In year 12 of the Great Splurge, the era of rampant, runaway, ruinous federal borrowing and spending, it has suddenly become necessary for politicians to tip their hats to fiscal discipline.
Ross Perot has a five-year plan for eliminating the red ink, described in a volume that has become an implausible paperback bestseller. George Bush and Bill Clinton have published their own, competing economic blueprints.
Last week, the Center for Strategic and International Studies (CSIS), a 30-year-old Washington think tank, departed from its global agenda to present a prescription for budget-balancing that was endorsed by a wide spectrum of political and private-sector leaders.
The CSIS project's co-chairmen are Sen. Pete Domenici, R-N.M., former chairman of the Senate Budget Committee, and Sen. Sam Nunn, D-Ga., chairman of the Senate Armed Services Committee.
Nunn, a Pentagon expert, knows that the threat to America's world position now lies here at home _ in the staggering burden of debt, yes, but also in inadequate education and training systems, debilitated public works, and a tax code that encourages consumption over investment.
The cumulative impact of all this, I hope and believe, is a growing public recognition of the size and scope of the recovery task. We have dug ourselves into a very deep hole by letting the debt grow from $1-trillion to $4-trillion in barely more than a decade, and no small measures will get us back. Hard cuts and higher taxes will be required.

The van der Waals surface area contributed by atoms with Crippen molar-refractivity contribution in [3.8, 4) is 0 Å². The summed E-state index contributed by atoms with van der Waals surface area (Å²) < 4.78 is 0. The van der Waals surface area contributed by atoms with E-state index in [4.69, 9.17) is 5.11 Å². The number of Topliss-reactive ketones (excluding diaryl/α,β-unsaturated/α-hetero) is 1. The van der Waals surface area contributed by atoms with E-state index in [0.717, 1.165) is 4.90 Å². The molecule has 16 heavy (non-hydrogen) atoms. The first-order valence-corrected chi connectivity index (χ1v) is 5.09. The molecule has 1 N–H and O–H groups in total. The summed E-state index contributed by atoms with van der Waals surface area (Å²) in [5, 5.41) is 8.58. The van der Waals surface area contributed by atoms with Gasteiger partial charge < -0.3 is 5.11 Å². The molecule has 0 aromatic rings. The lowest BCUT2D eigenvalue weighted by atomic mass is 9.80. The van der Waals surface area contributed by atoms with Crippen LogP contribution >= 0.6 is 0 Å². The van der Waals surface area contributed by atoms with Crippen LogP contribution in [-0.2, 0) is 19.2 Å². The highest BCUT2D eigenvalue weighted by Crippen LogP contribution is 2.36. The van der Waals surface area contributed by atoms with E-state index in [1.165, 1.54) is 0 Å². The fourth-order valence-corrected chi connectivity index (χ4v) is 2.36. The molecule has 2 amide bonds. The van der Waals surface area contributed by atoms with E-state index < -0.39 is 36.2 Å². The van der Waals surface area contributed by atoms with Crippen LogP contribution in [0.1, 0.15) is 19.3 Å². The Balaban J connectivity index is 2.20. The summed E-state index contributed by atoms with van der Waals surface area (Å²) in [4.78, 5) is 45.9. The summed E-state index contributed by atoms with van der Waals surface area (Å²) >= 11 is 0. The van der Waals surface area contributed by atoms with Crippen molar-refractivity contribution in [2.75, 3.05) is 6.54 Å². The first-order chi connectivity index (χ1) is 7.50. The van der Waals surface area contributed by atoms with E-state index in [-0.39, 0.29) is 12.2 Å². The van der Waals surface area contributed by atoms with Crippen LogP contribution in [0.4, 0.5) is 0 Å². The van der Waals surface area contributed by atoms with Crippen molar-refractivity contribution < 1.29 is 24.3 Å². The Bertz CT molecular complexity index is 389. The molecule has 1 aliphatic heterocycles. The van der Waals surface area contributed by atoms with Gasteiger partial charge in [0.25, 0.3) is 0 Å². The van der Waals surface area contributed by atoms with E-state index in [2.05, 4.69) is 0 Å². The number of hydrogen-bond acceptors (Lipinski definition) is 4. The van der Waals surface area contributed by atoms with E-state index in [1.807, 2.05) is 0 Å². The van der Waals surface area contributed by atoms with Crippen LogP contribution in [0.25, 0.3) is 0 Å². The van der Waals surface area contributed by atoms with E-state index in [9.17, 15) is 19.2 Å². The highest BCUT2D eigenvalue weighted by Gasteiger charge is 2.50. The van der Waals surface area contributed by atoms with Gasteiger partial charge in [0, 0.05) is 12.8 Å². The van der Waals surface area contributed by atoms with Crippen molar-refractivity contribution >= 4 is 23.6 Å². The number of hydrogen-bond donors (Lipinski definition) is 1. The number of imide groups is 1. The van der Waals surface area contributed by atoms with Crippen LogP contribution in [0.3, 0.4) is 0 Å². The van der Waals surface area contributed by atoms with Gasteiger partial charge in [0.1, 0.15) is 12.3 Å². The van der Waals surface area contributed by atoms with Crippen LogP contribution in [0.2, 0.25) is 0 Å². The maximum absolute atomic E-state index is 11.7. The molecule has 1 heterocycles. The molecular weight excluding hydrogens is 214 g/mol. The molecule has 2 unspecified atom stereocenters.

It may well be that the current economy is too weak to swallow such drastic medicine, as many critics of the Perot plan argue and as Nunn and Domenici concede.
But it is equally true that the commitment to action cannot be postponed. The newly elected (or re-elected) president and Congress must not be allowed to go through 1993 without setting down a binding blueprint for bringing the runaway deficits under control.
Gimmicks will not do it. The Nunn-Domenici panel says that nearly $2-trillion in spending cuts and tax increases are needed if the budget is to be balanced and the integrity of the Social Security trust fund restored by 2002.
The words are blunt. "A constitutional amendment requiring a balanced budget . . . would not cut $1 of spending or raise $1 of revenue. . . . Congress and the administration would still have to make hard choices on how to achieve balance."
The line-item veto, though supported by Bush, Clinton and Perot, is also not a "strategy to balance the budget," the Nunn-Domenici report says. "Most experts agree that a president is not likely to trim much more than 2 percent of discretionary program funding each year.
Similar problems can be found in other "silver bullet" solutions. Tougher tax collection policies, sunset laws to require periodic reauthorization of existing programs, elimination of "waste, fraud and abuse" and other easy-sounding remedies promise more than they can achieve. The two rounds of military base closings that have been ordered "represent the most significant recent attempt to save money by eliminating "waste,' " the CSIS report says, but "will save less than $10-billion over 10 years."
The message is getting home: We can't ignore the problem because it is literally eating up our future. We can't gimmick our way out of it. More and more politicians are ready to acknowledge it, and I think Perot is right in saying that Americans are more willing to accept "fair, shared sacrifice" than the cynics think.
Washington Post Writers Group